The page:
LEGO could hold key to getting more engineers into the workforce

by: TIMES PHOTO: JAIME VALDEZ - Sadie Pond, 4, of Beaverton, plays with Lego truck she built at Little Engineers, the Tigard business teaches students about engineering and robotics through LEGOS. Roger Collier is building better people, one LEGO brick at a time.

Tucked into a large business park along Southwest Scholls Ferry Road, his business is filled with the cacophonous sounds of 4-year-olds playing with LEGOs.

“Look at this one,” a boy shouts, holding up a dump truck he made of bright yellow blocks. “This one’s mine!”

It’s something children have been doing for decades, and it was that spirit of building that led Collier to open Little Engineers in the first place earlier this month.

Collier’s goal is simple: Inspire young people to get involved in engineering and sciences through the medium they enjoy most — playing with LEGOs.

“I hear all the time from parents that their kid isn’t into sports, all they want to do is build with LEGOs,” Collier said.

The brightly colored building blocks are a great way to teach kids about the importance of science and math, he said.

“They are a great engineering tool,” Collier said. “(Kids) don’t realize it, but they are doing scale model building, and it breathes creativity into the engineering process.”

Check it out

Who: Little Engineers

Where: 10110 SW Nimbus Ave., Suite B-8, in Tigard

Phone: (503) 451-5948

Collier’s hope is that more young people will start to think of engineering and technology as possible careers — something he believes this country badly needs.

“America as a country isn’t promoting education and being smart as cool,” he said. “We’re promoting people like Justin Bieber and Nicki Minaj. They sell millions of dollars in products, and people are racing to be like them and nobody is saying that Bill Gates is cool, or the engineer who designed the iPhone. Those are the real rock stars, and we are losing that.”

‘Everyone should have a chance’

by: TIMES PHOTO: JAIME VALDEZ - Little Engineers offers courses for students aged 3 to 12. The business hopes to get more young people interested in engineering and technology through toys and games. Working in the high-tech industry for the past 30 years, Collier has been involved in several projects, including building audio equipment and designing atmospheric controls for greenhouses.

Collier started working with children about a decade ago, after his third-grade son said he wanted to drop out of school.

“He was bored and correcting the teacher on things,” he said. “He was not engaged with the other kids.”

Collier started looking for an outlet for his son, and the family stumbled upon LEGO robotics competitions, where students build small motorized machines to compete against other teams to complete tasks.

Transfixed, Collier was soon hosting after-school activities with the Oregon City School District to coach other students interested in engineering and robotics.

Working with LEGO Education, Carnegie Mellon University and Georgia Tech University, Collier has developed a curriculum designed to get students interested in engineering and robotics.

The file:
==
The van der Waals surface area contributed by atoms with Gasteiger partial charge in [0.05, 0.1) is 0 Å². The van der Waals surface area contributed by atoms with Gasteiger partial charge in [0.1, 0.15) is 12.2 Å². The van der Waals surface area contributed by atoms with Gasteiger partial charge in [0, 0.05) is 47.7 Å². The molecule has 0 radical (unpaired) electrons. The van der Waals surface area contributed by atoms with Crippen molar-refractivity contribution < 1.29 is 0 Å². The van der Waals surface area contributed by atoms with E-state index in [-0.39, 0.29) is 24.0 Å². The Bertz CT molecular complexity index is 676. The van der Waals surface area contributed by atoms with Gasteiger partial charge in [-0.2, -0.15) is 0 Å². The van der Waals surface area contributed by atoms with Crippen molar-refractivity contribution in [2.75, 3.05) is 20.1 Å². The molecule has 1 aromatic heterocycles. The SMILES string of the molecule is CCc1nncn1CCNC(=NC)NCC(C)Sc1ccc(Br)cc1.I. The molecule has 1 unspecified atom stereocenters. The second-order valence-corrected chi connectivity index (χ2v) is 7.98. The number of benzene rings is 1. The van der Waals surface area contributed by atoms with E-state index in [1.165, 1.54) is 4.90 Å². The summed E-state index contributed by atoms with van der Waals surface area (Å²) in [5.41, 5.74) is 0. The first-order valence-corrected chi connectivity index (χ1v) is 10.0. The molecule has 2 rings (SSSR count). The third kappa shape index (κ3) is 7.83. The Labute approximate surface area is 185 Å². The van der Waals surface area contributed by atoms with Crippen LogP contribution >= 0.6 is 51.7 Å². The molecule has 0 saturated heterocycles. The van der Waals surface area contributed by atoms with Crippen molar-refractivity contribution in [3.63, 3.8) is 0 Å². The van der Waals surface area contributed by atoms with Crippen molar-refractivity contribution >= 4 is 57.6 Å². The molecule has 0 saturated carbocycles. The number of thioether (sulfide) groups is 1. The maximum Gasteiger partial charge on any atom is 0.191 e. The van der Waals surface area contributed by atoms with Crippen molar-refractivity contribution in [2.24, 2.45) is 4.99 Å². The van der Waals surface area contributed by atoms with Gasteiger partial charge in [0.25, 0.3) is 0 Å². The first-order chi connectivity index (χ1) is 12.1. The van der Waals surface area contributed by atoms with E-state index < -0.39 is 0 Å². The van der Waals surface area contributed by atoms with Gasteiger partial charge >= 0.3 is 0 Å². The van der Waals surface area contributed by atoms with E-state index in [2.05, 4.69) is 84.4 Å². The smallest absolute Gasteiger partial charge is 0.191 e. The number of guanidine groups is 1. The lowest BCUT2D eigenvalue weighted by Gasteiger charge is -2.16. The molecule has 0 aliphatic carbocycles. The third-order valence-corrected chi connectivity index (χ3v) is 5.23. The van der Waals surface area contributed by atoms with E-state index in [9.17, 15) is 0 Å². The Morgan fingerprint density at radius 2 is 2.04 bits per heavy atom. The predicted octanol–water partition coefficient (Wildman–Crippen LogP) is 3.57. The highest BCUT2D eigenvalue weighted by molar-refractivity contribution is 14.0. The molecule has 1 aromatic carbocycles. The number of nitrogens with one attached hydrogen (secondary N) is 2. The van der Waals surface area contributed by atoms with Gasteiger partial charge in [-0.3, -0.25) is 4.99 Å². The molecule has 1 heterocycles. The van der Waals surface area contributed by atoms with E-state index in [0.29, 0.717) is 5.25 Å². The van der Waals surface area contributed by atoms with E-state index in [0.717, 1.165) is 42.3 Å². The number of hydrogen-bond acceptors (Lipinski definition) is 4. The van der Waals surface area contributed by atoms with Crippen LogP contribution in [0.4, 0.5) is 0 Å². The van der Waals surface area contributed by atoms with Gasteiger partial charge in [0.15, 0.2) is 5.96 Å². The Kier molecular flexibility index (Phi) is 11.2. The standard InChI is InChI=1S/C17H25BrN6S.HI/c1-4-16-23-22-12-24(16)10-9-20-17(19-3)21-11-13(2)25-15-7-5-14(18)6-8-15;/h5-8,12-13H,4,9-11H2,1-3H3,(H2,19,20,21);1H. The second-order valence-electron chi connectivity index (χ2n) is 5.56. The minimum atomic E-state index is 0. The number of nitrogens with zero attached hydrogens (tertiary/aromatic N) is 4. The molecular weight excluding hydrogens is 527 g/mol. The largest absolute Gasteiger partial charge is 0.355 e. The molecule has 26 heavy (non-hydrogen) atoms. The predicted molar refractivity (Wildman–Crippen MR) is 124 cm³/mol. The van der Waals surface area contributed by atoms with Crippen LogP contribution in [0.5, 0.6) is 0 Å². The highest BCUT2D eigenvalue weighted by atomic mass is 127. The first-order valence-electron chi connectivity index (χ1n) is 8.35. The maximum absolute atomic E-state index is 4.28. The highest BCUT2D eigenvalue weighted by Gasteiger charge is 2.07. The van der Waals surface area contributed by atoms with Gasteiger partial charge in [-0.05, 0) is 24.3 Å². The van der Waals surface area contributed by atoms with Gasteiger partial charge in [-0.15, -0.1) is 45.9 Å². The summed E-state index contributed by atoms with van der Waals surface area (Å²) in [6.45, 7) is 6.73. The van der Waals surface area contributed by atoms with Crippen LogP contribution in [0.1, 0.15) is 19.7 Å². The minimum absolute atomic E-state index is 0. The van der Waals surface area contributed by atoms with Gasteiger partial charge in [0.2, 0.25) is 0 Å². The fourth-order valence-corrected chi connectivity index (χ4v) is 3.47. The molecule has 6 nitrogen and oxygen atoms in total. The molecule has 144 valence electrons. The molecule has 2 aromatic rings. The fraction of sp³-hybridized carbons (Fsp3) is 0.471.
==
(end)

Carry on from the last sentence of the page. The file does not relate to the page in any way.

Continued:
“Anybody can do it — any age, race, it doesn’t matter,” Collier said. “Anyone can put LEGOs together.”

His classes in Oregon City were eventually dropped due to budget cuts, as was Collier’s next foray, when he moved to Georgia to head up robotics across the state’s middle schools.

Collier said he was fed up with relying on others for funding and decided to open Little Engineers as a way to bring camps and classes to anyone.

“Everyone should have a chance,” Collier said.

The company plans to offer week-long summer camps for students aged 3 to 12, and adult courses are also available, he said.

“We have people in their 30s and 40s signed up to take our workshops,” he said. “Instead of a company retreat, why not make them build a robot together, which is a lot more trying. It gets people to think in a different way.”

‘This is the first’

by: TIMES PHOTO: JAIME VALDEZ - Little Engineers owners Roger Collier and Czarina Boyce opened the company May 1 after years of summer camps and programs around Portland. In the courses, students are introduced to simple engineering concepts, which they can build for themselves using LEGOs to see how they work.

The older the student, the more advanced the lesson, until they are building and programming robots and machines on their own.

It might look like playing, but according to Collier, it’s serious learning.

“I have kids who are 9 years old explaining the Pythagorean theorem to their parents, but they don’t necessarily know that’s what it is,” Collier said. “It’s giving them those concepts but in a totally different manner of delivery. It’s math, but they aren’t thinking about it that way.”

You won’t see the machines his students are building at the LEGO Store, Collier said. Working through LEGO’s educational division, the blocks are part of a curriculum designed to teach students about the basics of science, physics and engineering.

The company opened its doors May 1 and has a grand opening set for Sunday, June 2. But even with limited exposure in the past three weeks, Collier said the community response has been phenomenal, with courses filling up.

“Kids come in so excited,” he said. “They know that today is LEGO day.”

The company is already in talks to open franchises in Vancouver, Wash.; San Diego, Calif.; and Atlanta, Ga.

“This is just the first,” Collier said.

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